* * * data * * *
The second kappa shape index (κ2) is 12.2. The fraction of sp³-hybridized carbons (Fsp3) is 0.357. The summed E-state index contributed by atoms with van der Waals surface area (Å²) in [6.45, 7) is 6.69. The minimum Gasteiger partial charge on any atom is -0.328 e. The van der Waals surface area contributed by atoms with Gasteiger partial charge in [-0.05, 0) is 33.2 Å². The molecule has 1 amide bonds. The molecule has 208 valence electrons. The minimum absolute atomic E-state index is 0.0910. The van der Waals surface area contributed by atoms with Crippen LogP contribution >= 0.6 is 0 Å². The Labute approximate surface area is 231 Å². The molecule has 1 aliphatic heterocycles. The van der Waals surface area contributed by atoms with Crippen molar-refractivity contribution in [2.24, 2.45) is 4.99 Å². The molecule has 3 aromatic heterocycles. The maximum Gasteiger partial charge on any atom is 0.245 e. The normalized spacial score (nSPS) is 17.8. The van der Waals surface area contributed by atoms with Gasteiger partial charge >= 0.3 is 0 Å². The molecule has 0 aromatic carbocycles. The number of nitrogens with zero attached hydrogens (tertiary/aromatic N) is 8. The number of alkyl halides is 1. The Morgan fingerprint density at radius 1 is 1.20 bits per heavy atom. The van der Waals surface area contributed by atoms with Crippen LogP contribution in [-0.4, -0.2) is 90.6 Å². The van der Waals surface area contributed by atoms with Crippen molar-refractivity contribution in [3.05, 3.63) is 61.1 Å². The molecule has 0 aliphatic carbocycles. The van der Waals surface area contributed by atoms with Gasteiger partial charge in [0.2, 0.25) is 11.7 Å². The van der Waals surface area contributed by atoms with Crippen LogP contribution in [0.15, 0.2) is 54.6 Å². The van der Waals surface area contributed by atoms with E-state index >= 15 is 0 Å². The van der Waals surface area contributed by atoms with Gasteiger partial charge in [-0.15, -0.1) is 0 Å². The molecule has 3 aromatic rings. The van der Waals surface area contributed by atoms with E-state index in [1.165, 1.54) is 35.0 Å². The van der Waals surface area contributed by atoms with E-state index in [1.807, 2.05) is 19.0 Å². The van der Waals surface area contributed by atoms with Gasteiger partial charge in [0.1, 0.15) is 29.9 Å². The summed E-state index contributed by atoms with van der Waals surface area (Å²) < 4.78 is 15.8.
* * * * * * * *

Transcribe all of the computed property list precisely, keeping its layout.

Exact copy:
The second kappa shape index (κ2) is 12.2. The fraction of sp³-hybridized carbons (Fsp3) is 0.357. The summed E-state index contributed by atoms with van der Waals surface area (Å²) in [6.45, 7) is 6.69. The minimum Gasteiger partial charge on any atom is -0.328 e. The van der Waals surface area contributed by atoms with Gasteiger partial charge in [-0.05, 0) is 33.2 Å². The molecule has 1 amide bonds. The molecule has 208 valence electrons. The minimum absolute atomic E-state index is 0.0910. The van der Waals surface area contributed by atoms with Crippen LogP contribution >= 0.6 is 0 Å². The Labute approximate surface area is 231 Å². The molecule has 1 aliphatic heterocycles. The van der Waals surface area contributed by atoms with Crippen molar-refractivity contribution in [2.24, 2.45) is 4.99 Å². The molecule has 3 aromatic heterocycles. The maximum Gasteiger partial charge on any atom is 0.245 e. The normalized spacial score (nSPS) is 17.8. The van der Waals surface area contributed by atoms with Gasteiger partial charge >= 0.3 is 0 Å². The molecule has 0 aromatic carbocycles. The number of nitrogens with zero attached hydrogens (tertiary/aromatic N) is 8. The number of alkyl halides is 1. The Morgan fingerprint density at radius 1 is 1.20 bits per heavy atom. The van der Waals surface area contributed by atoms with Crippen LogP contribution in [-0.4, -0.2) is 90.6 Å². The van der Waals surface area contributed by atoms with Crippen molar-refractivity contribution in [3.05, 3.63) is 61.1 Å². The molecule has 0 aliphatic carbocycles. The van der Waals surface area contributed by atoms with Gasteiger partial charge in [0.2, 0.25) is 11.7 Å². The van der Waals surface area contributed by atoms with Crippen LogP contribution in [0.15, 0.2) is 54.6 Å². The van der Waals surface area contributed by atoms with E-state index >= 15 is 0 Å². The van der Waals surface area contributed by atoms with Gasteiger partial charge in [-0.15, -0.1) is 0 Å². The molecule has 3 aromatic rings. The van der Waals surface area contributed by atoms with E-state index in [1.165, 1.54) is 35.0 Å². The van der Waals surface area contributed by atoms with E-state index in [1.807, 2.05) is 19.0 Å². The van der Waals surface area contributed by atoms with Gasteiger partial charge in [0.1, 0.15) is 29.9 Å². The summed E-state index contributed by atoms with van der Waals surface area (Å²) < 4.78 is 15.8.